Forum: Many people today unaware of hard truths Singapore faces

In 2011, Mr Lee Kuan Yew's book Hard Truths To Keep Singapore Going was published. The book by our founding prime minister was a warning to Singaporeans, especially the young, who, brought up in an era of peace and prosperity, do not realise how difficult it is to keep Singapore going, let alone thriving, in normal times.

Yet, as the election results show, the young have little appreciation of the hard truths that the country faces, not even in these extraordinary times.

I find it ironic that many people who lament the death of Mr Lee say that the People's Action Party (PAP) is no longer the party it once was, yet it is the one party that continues to uphold the founding prime minister's values.

I believe that years of peace and prosperity have lulled the young into a state of complacency. They think what we have now is a natural state of affairs. They want to import hip American ideas without due regard to our circumstances.

When has Singapore succeeded by copying the West? From our early days when we rejected import substitution in favour of export-led growth and allowed multinational corporations to set up here rather than oppose "capitalist exploitation", our Central Provident Fund, race quota in Housing Board estates, tripartism, Progressive Wage Model in place of minimum wage legislation, an elected president with custodial powers, and other examples, we took in the lessons of other countries, but we never copied them.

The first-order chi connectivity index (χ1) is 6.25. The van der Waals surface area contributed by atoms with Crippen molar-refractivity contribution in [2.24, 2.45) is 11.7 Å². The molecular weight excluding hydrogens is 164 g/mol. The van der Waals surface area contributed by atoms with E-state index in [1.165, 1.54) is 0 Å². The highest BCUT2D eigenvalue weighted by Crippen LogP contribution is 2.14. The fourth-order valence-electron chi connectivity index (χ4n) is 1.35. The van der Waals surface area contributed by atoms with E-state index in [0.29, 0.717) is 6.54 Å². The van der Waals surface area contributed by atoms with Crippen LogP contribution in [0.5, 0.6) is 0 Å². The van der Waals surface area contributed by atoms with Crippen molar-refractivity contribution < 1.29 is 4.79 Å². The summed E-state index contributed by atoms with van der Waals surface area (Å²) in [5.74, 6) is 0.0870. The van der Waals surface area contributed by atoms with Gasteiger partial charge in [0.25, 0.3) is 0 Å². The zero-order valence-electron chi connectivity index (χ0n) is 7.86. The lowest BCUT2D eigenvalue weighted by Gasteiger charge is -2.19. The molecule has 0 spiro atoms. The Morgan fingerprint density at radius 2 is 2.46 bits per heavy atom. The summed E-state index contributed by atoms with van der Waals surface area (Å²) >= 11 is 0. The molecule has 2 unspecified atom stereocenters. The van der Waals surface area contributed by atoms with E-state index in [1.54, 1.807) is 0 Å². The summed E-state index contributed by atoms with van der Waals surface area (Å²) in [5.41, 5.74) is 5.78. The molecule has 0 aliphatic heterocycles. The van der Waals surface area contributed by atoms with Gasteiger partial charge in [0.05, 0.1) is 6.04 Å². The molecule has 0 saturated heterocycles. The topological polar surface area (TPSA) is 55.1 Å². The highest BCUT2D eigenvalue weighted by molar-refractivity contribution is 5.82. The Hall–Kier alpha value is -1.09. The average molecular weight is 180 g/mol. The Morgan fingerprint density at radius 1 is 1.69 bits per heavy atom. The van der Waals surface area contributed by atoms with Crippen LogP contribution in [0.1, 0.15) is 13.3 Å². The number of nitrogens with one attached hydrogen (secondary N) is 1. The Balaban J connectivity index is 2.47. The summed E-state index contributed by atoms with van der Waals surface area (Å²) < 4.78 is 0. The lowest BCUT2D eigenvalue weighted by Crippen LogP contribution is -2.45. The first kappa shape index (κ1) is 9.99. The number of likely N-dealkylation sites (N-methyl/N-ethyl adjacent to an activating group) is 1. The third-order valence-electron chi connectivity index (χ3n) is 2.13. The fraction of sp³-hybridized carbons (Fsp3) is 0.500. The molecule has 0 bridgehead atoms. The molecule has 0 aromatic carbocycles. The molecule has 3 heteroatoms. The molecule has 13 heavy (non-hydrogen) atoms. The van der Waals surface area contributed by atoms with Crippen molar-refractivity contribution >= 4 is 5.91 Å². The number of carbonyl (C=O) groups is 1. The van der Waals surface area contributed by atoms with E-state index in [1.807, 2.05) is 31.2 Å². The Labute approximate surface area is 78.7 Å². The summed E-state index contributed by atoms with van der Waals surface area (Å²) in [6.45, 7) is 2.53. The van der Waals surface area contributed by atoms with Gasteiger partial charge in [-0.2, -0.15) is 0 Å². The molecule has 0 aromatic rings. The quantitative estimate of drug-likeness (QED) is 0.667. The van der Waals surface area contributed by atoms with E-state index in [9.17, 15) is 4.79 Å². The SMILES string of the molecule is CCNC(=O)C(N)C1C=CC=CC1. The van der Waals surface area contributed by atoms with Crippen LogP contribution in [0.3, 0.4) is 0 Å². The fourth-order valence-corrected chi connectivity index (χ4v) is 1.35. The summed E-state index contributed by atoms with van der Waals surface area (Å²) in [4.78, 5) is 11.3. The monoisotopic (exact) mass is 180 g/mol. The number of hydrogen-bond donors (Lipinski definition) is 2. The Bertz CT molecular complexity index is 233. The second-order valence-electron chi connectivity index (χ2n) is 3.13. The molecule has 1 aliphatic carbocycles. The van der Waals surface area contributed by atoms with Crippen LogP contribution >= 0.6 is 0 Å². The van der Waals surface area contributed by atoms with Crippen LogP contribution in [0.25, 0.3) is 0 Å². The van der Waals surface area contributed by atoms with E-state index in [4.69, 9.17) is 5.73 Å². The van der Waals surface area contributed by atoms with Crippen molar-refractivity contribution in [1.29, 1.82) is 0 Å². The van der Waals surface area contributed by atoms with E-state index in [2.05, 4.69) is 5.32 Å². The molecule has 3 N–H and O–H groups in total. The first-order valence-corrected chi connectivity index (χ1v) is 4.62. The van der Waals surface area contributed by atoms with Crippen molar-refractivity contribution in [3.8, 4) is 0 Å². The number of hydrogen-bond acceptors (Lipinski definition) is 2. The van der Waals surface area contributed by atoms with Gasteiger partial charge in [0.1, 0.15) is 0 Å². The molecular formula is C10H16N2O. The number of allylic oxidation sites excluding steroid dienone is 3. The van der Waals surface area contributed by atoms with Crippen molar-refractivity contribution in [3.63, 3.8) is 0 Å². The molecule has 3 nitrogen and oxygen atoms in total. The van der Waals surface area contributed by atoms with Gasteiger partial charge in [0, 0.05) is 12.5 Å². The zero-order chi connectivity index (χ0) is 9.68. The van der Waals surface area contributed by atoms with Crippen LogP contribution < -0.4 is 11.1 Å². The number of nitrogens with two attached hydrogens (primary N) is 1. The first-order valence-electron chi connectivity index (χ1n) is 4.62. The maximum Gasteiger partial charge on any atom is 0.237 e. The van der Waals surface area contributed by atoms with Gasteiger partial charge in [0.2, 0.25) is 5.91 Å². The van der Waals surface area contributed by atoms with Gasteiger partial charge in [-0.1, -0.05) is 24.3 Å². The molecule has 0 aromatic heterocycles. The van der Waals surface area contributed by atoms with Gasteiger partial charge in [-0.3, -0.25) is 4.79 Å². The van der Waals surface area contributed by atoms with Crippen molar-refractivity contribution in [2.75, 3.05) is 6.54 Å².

Because we cannot change our size (or location), we have to be exceptional. With such a small margin of error, quality is an existential question. And it starts with the right political leadership and political landscape.

What needs to be done? Already, many voices are saying that the PAP must listen to the young. Of course, the PAP has to listen to all, especially the young.

I suggest that Singapore introduce Hard Truths To Keep Singapore Going into the junior college, polytechnic and university syllabuses. We need to educate the young on the unique situation we are in. We do not need to teach Mr Lee's solutions, but should examine what he said and try to figure out solutions that are relevant for every generation.

I hope the young realise what is at stake. In the following months, when the world economy tanks further, some of the hard truths will become clearer.

Tan Ying San